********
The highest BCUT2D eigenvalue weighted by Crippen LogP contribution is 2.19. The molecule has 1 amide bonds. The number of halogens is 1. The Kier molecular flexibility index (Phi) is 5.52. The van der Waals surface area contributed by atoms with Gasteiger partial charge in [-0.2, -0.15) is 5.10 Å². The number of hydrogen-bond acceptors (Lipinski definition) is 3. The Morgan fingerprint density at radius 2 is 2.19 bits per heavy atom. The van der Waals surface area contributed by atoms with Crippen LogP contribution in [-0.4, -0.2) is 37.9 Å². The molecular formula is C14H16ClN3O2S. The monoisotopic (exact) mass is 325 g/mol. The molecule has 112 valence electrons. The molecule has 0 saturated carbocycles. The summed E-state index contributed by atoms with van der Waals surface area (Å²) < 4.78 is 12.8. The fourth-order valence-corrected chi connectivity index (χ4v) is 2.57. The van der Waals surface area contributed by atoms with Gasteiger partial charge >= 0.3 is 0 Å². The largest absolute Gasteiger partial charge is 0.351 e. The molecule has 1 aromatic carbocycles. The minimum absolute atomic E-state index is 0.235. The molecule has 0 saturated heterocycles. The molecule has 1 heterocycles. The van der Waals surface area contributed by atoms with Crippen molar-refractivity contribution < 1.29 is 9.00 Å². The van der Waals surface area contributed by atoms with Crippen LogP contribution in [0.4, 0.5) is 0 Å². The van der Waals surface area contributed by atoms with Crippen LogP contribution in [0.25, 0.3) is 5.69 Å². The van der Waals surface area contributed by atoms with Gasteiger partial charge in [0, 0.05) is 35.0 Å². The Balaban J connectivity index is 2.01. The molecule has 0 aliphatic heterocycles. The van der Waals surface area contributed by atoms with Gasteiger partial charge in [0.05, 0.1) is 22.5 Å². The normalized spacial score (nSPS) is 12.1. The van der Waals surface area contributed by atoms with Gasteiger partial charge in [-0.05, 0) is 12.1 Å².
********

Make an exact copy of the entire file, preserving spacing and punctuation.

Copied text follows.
The highest BCUT2D eigenvalue weighted by Crippen LogP contribution is 2.19. The molecule has 1 amide bonds. The number of halogens is 1. The Kier molecular flexibility index (Phi) is 5.52. The van der Waals surface area contributed by atoms with Gasteiger partial charge in [-0.2, -0.15) is 5.10 Å². The number of hydrogen-bond acceptors (Lipinski definition) is 3. The Morgan fingerprint density at radius 2 is 2.19 bits per heavy atom. The van der Waals surface area contributed by atoms with Crippen LogP contribution in [-0.4, -0.2) is 37.9 Å². The molecular formula is C14H16ClN3O2S. The monoisotopic (exact) mass is 325 g/mol. The molecule has 112 valence electrons. The molecule has 0 saturated carbocycles. The summed E-state index contributed by atoms with van der Waals surface area (Å²) < 4.78 is 12.8. The fourth-order valence-corrected chi connectivity index (χ4v) is 2.57. The van der Waals surface area contributed by atoms with Gasteiger partial charge >= 0.3 is 0 Å². The largest absolute Gasteiger partial charge is 0.351 e. The molecule has 1 aromatic carbocycles. The minimum absolute atomic E-state index is 0.235. The molecule has 0 saturated heterocycles. The molecule has 1 heterocycles. The van der Waals surface area contributed by atoms with Crippen molar-refractivity contribution < 1.29 is 9.00 Å². The van der Waals surface area contributed by atoms with Crippen LogP contribution in [0.4, 0.5) is 0 Å². The van der Waals surface area contributed by atoms with Crippen LogP contribution in [0.25, 0.3) is 5.69 Å². The van der Waals surface area contributed by atoms with Gasteiger partial charge in [0, 0.05) is 35.0 Å². The Balaban J connectivity index is 2.01. The molecule has 0 aliphatic heterocycles. The van der Waals surface area contributed by atoms with Gasteiger partial charge in [0.05, 0.1) is 22.5 Å². The normalized spacial score (nSPS) is 12.1. The van der Waals surface area contributed by atoms with Gasteiger partial charge in [-0.05, 0) is 12.1 Å².